Hidekazu was born in Osaka and has lived in London since 1997, while Kaori was born in Tokyo and moved to London in 2002, to study pottery at City and Islington College. It’s been this year when they decided to start Studio Potapota together.
The staff of Hostem decided to create a site-specific 3D space to host selected pieces of sculptural ceramics and Hidekazu’s solo work, the visualization of sounds as objects and experiences. The concept behind the design created by Studio Potapota is a marvelous ode to nature in all its declinations. Rough but at the same time carefully chiseled shapes, colours that reflect the primordial essence of the materials, harmonic contrasts of volumes and beautiful asymmetries: these are the main characteristics of Potapotastudio’s artworks.
The light and shadows pass trough the irregular surfaces of the items changing the colours and creating tactile illusions. The chromatism of the pieces generates different volumes. The materials used, in an elegant and extremely sober way, strongly communicate the idea of the organic world. There is a powerful energy in the minimalism of the items, and the spectator can sense the meticulous work behind these apparently rough and simple pieces of design. The sight is captured by the twist of the light and shade and by the shimmering variety of the nuances; the touch feels the irregularity of the materials that mix themselves in a harmonic difference, and reminds one of certain elements of Japan’s traditional pottery.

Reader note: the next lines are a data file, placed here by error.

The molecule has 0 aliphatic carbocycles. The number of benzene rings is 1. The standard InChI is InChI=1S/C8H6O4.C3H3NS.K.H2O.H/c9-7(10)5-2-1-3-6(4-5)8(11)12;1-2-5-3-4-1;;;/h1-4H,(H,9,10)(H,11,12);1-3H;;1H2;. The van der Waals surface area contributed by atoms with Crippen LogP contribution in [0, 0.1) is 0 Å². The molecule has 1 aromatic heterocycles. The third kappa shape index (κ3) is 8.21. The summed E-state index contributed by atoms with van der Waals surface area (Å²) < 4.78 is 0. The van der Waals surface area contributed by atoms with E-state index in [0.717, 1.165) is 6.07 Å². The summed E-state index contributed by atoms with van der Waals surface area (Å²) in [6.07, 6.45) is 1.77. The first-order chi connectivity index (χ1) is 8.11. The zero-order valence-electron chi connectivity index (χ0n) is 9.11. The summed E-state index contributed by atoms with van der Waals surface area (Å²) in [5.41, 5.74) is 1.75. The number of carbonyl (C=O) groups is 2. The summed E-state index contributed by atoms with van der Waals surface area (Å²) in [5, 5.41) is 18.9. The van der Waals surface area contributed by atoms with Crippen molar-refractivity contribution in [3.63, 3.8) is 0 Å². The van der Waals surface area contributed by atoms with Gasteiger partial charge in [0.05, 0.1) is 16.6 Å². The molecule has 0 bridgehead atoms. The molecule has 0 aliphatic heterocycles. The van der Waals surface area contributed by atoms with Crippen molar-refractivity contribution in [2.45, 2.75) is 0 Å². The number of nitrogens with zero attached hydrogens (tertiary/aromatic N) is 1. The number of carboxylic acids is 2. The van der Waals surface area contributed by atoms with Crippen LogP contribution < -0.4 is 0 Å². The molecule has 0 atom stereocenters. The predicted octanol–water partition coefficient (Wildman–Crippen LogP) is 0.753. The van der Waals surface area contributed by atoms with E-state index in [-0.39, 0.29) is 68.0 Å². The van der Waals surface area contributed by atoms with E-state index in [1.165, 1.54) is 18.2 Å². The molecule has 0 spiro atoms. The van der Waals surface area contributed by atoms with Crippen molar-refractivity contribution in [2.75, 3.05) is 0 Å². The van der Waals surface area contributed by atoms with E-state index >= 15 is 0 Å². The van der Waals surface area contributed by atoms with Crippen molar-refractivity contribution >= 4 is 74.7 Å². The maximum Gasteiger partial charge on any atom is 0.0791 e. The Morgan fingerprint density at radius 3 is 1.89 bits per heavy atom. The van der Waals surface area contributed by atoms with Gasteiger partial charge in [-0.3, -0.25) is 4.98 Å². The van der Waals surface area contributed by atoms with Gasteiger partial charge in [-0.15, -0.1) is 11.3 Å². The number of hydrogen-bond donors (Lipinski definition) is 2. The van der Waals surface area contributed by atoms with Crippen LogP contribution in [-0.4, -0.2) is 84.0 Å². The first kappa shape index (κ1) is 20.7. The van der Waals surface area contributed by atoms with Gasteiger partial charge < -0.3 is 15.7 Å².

The works on display in the exhibition include the Instrument series, Forest Plates and Powder Snow, as a background to the wonderful ceramics there is Hiekazu Shinogabe’s solo work, a visual symphony created with the technical elements of a musical composition, in which keys, treble clefs, quavers, semiquavers and music scales dance on the paper creating unexpected superimpositions.
This interesting muti-disciplinary presentation will be on at Hostem London’s the art space until December 31st.